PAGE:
The Bailey-Matthews National Shell Museum is a registered 501(c)(3) educational nonprofit, accredited by the American Alliance of Museums.
Coming in March, one of the top Sanibel attractions opens a stunning new experience. The Bailey-Matthews National Shell Museum is bringing 10,000 gallons of aquarium exhibits to the island, featuring more than 50 species of mollusks, the incredible animals responsible for creating the shells we love.
What’s new at the Museum?
In March 2020, the Bailey-Matthews National Shell Museum will unveil a major new experience, “Beyond Shells: The Mysterious World of Mollusks,” adding living animal aquariums to its world-renowned collection in the shelling capital of the world. The fun, permanent feature transforms the visitor’s experience by connecting them to the little-known live animals that create the ocean’s stunning shells and educating them about the important role these animals play in our ecosystem.
What are mollusks?
Mollusks are the most diverse group of animals in the ocean. Like many ocean species, they are threatened by rising sea temperatures, habitat loss and overharvesting. There are more mollusks in the ocean than any other animal, yet they’re going extinct faster than newly identified species can be named. Sanibel has protected mollusks for decades, first enacting laws limiting their collection in 1994.
As the shelling capital of the world, the Sanibel community is more invested in the health of mollusks than any other in the world. Sanibel’s mission to protect mollusks can go global. As climate change is threatening mollusk species worldwide, the role of protection, scientific inquiry and expertise in the life histories of live mollusks will become ever more critical. Together, the community can preserve and share these animals with the world. Sanibel, and the Museum, are positioned to be an indispensable resource to educate the public about the importance of shells, mollusks and their delicate, yet critical role in a healthy ocean ecosystem.
How will the aquarium make a positive difference?
Once visitors learn about these small yet crucial animals, they may get involved in the natural world and its future. The Museum’s educational programs will connect people, mollusks and ocean stewardship.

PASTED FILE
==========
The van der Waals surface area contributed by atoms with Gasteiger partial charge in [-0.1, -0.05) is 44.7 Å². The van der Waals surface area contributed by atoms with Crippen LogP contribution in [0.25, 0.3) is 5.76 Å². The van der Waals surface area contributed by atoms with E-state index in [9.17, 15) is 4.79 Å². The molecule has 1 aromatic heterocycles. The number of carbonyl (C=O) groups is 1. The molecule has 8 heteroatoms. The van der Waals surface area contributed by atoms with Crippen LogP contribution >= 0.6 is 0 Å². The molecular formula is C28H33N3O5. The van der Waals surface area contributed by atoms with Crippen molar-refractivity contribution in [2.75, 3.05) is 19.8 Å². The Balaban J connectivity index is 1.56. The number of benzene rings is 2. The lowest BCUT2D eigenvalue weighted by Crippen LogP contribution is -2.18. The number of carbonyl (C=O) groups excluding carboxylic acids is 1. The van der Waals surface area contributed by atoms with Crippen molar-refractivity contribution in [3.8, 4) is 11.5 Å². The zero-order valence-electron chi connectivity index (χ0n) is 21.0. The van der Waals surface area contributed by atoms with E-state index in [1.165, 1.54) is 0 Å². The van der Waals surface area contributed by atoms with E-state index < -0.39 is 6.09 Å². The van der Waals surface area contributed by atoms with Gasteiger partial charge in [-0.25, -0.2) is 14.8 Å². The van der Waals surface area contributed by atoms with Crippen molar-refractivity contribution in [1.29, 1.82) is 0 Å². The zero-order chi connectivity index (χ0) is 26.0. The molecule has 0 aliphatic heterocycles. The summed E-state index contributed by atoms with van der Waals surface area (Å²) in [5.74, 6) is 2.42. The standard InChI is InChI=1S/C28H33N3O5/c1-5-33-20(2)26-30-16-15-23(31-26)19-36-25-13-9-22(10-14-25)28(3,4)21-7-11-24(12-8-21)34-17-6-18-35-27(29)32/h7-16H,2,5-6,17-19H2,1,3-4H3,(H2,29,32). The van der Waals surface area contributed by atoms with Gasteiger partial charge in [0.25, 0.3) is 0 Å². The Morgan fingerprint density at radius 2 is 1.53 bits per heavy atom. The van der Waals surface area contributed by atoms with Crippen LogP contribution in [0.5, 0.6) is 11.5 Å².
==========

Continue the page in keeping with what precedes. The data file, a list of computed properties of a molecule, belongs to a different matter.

Is the Museum good for kids?
The Museum is fun, educational, exciting, and captivating for kids of all ages, and staff is excited to welcome even more families through the new experience. Daily shell-crafting workshops, provided by Museum staff and included with admission, are a highlight of a visit.
Will the expansion benefit Sanibel’s economy?
The addition of the aquarium will strengthen the experience of the Museum, which benefits the community by employing more than 20 people and spending about $1.5 million in the local economy.
How long should I plan for my visit?
The average visit to the Museum is two hours. It’s a perfect stop to learn about shells and the marine life that created them, then search for them on Sanibel’s famous beaches. Visitors are invited to pick up the Museum’s shell guide, which includes information on more than 400 species and is considered the authoritative guide on local and statewide shells.
What’s the best time to visit the museum?
Make the Museum a destination on day trips and gain a new perspective before heading off on a captivating shelling adventure on Sanibel’s beaches. The Museum is open daily from 10 a.m. to 5 p.m., although staff recommends visiting before 11 a.m., shortly after opening, for a more exclusive experience.
How much does it cost to visit the museum? Are there any discounts?
Admission is $23.95 for adults (18 and older), $21.95 for seniors, $14.95 for youth (12 to 17) and students with their ID, $8.95 for children (5 to 11) and free to children under 5 and active military. Visitors who bike to the Museum receive $1 off admission.
Admission includes “Beyond Shells: The Mysterious World of Mollusks,” the Museum’s fascinating new permanent experience focusing on the living animals that create shells. For more information, check the Visit page or call 239-395-2233. Daily beach walks are always available and can be reserved by calling the museum.
Is parking available?
A parking lot is located on site, and there’s no charge to park at the Museum. The Museum promotes sustainable lifestyles by offering a discount to visitors that bike to the Museum.
The Bailey-Matthews National Shell Museum is the only museum in the U.S. devoted entirely to shells and mollusks, and one of the best things to do on Sanibel Island. It features more than 30 engaging exhibits of stunning shells, showcasing some of the largest and rarest shell specimens in the world, including the goliath conch, lightning whelk and Atlantic trumpet triton, as well as common Southwest Florida shells, fossil shells and more. New in March 2020, “Beyond Shells: The Mysterious World of Mollusks” adds the live animals that create shells to its must-see experiences. New aquariums include live octopuses, giant clams, nautilus, nudibranchs and gastropods, and two 15-foot-long touch pools let young visitors get their hands wet. For a perfect Sanibel experience, fun daily beach walks can be reserved, and the nonprofit museum’s scientists also conduct research with local mollusk species.